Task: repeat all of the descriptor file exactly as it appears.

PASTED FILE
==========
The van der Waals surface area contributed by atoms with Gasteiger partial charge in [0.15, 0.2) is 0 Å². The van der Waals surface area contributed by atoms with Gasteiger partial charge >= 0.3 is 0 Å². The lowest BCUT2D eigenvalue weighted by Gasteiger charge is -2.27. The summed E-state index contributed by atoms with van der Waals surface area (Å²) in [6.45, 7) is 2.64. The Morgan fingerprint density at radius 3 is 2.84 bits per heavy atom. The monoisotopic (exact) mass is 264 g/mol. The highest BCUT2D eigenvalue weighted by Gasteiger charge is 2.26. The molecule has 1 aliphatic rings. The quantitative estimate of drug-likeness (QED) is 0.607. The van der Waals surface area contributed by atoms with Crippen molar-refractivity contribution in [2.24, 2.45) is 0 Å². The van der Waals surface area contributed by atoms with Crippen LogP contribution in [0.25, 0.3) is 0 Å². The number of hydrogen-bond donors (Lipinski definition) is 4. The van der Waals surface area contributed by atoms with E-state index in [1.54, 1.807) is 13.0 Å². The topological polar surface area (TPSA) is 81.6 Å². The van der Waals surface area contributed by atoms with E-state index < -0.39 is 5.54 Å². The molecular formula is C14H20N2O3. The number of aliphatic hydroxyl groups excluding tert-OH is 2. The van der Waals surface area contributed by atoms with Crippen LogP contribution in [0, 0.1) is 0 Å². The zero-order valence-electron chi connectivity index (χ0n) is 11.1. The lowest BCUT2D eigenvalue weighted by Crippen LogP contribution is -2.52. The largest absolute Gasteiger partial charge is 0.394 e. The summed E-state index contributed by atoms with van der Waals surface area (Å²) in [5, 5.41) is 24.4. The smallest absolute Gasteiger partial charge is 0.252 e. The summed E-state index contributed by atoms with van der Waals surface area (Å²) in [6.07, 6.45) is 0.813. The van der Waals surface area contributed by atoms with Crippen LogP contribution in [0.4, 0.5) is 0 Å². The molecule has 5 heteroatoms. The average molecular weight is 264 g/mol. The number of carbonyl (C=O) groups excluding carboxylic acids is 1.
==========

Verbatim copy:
The van der Waals surface area contributed by atoms with Gasteiger partial charge in [0.15, 0.2) is 0 Å². The van der Waals surface area contributed by atoms with Gasteiger partial charge >= 0.3 is 0 Å². The lowest BCUT2D eigenvalue weighted by Gasteiger charge is -2.27. The summed E-state index contributed by atoms with van der Waals surface area (Å²) in [6.45, 7) is 2.64. The Morgan fingerprint density at radius 3 is 2.84 bits per heavy atom. The monoisotopic (exact) mass is 264 g/mol. The highest BCUT2D eigenvalue weighted by Gasteiger charge is 2.26. The molecule has 1 aliphatic rings. The quantitative estimate of drug-likeness (QED) is 0.607. The van der Waals surface area contributed by atoms with Crippen molar-refractivity contribution in [2.24, 2.45) is 0 Å². The van der Waals surface area contributed by atoms with Crippen LogP contribution in [0.25, 0.3) is 0 Å². The number of hydrogen-bond donors (Lipinski definition) is 4. The van der Waals surface area contributed by atoms with E-state index in [1.54, 1.807) is 13.0 Å². The topological polar surface area (TPSA) is 81.6 Å². The van der Waals surface area contributed by atoms with E-state index < -0.39 is 5.54 Å². The molecular formula is C14H20N2O3. The number of aliphatic hydroxyl groups excluding tert-OH is 2. The van der Waals surface area contributed by atoms with Crippen LogP contribution in [0, 0.1) is 0 Å². The zero-order valence-electron chi connectivity index (χ0n) is 11.1. The lowest BCUT2D eigenvalue weighted by Crippen LogP contribution is -2.52. The largest absolute Gasteiger partial charge is 0.394 e. The summed E-state index contributed by atoms with van der Waals surface area (Å²) in [5, 5.41) is 24.4. The smallest absolute Gasteiger partial charge is 0.252 e. The summed E-state index contributed by atoms with van der Waals surface area (Å²) in [6.07, 6.45) is 0.813. The van der Waals surface area contributed by atoms with Crippen LogP contribution in [0.4, 0.5) is 0 Å². The molecule has 5 heteroatoms. The average molecular weight is 264 g/mol. The number of carbonyl (C=O) groups excluding carboxylic acids is 1.